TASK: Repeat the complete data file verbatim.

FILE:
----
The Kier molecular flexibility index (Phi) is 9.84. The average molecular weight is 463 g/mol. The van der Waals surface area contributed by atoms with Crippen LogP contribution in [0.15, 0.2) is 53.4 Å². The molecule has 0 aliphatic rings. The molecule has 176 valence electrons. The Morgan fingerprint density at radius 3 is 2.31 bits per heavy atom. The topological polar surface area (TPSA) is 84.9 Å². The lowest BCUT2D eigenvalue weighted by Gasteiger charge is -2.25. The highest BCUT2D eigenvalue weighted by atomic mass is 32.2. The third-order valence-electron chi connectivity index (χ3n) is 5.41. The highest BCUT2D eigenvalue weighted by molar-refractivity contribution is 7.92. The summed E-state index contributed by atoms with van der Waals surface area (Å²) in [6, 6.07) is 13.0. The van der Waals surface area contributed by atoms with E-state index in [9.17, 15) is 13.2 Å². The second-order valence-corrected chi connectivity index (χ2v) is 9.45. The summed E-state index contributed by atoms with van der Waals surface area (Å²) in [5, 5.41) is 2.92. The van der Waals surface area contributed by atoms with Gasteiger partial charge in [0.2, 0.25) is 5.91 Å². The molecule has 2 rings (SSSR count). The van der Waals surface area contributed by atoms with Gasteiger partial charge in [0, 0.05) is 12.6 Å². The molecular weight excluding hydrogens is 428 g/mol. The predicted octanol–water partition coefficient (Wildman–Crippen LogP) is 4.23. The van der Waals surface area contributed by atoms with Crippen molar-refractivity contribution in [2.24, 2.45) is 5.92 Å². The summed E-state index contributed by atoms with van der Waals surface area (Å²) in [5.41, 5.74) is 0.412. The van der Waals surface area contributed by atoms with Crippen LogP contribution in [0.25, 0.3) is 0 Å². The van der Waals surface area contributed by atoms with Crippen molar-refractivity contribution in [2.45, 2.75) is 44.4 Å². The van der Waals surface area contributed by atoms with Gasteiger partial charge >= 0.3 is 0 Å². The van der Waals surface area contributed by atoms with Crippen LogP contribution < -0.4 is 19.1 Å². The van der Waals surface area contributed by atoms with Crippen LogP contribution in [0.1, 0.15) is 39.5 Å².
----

The Kier molecular flexibility index (Phi) is 9.84. The average molecular weight is 463 g/mol. The van der Waals surface area contributed by atoms with Crippen LogP contribution in [0.15, 0.2) is 53.4 Å². The molecule has 0 aliphatic rings. The molecule has 176 valence electrons. The Morgan fingerprint density at radius 3 is 2.31 bits per heavy atom. The topological polar surface area (TPSA) is 84.9 Å². The lowest BCUT2D eigenvalue weighted by Gasteiger charge is -2.25. The highest BCUT2D eigenvalue weighted by atomic mass is 32.2. The third-order valence-electron chi connectivity index (χ3n) is 5.41. The highest BCUT2D eigenvalue weighted by molar-refractivity contribution is 7.92. The summed E-state index contributed by atoms with van der Waals surface area (Å²) in [6, 6.07) is 13.0. The van der Waals surface area contributed by atoms with E-state index in [9.17, 15) is 13.2 Å². The second-order valence-corrected chi connectivity index (χ2v) is 9.45. The summed E-state index contributed by atoms with van der Waals surface area (Å²) in [5, 5.41) is 2.92. The van der Waals surface area contributed by atoms with Gasteiger partial charge in [0.2, 0.25) is 5.91 Å². The molecule has 2 rings (SSSR count). The van der Waals surface area contributed by atoms with Gasteiger partial charge in [0, 0.05) is 12.6 Å². The molecular weight excluding hydrogens is 428 g/mol. The predicted octanol–water partition coefficient (Wildman–Crippen LogP) is 4.23. The van der Waals surface area contributed by atoms with Crippen molar-refractivity contribution in [2.24, 2.45) is 5.92 Å². The summed E-state index contributed by atoms with van der Waals surface area (Å²) in [5.41, 5.74) is 0.412. The van der Waals surface area contributed by atoms with Crippen LogP contribution in [0.25, 0.3) is 0 Å². The van der Waals surface area contributed by atoms with Crippen molar-refractivity contribution in [2.45, 2.75) is 44.4 Å². The van der Waals surface area contributed by atoms with Gasteiger partial charge >= 0.3 is 0 Å². The van der Waals surface area contributed by atoms with Crippen LogP contribution < -0.4 is 19.1 Å². The van der Waals surface area contributed by atoms with Crippen LogP contribution in [0.1, 0.15) is 39.5 Å².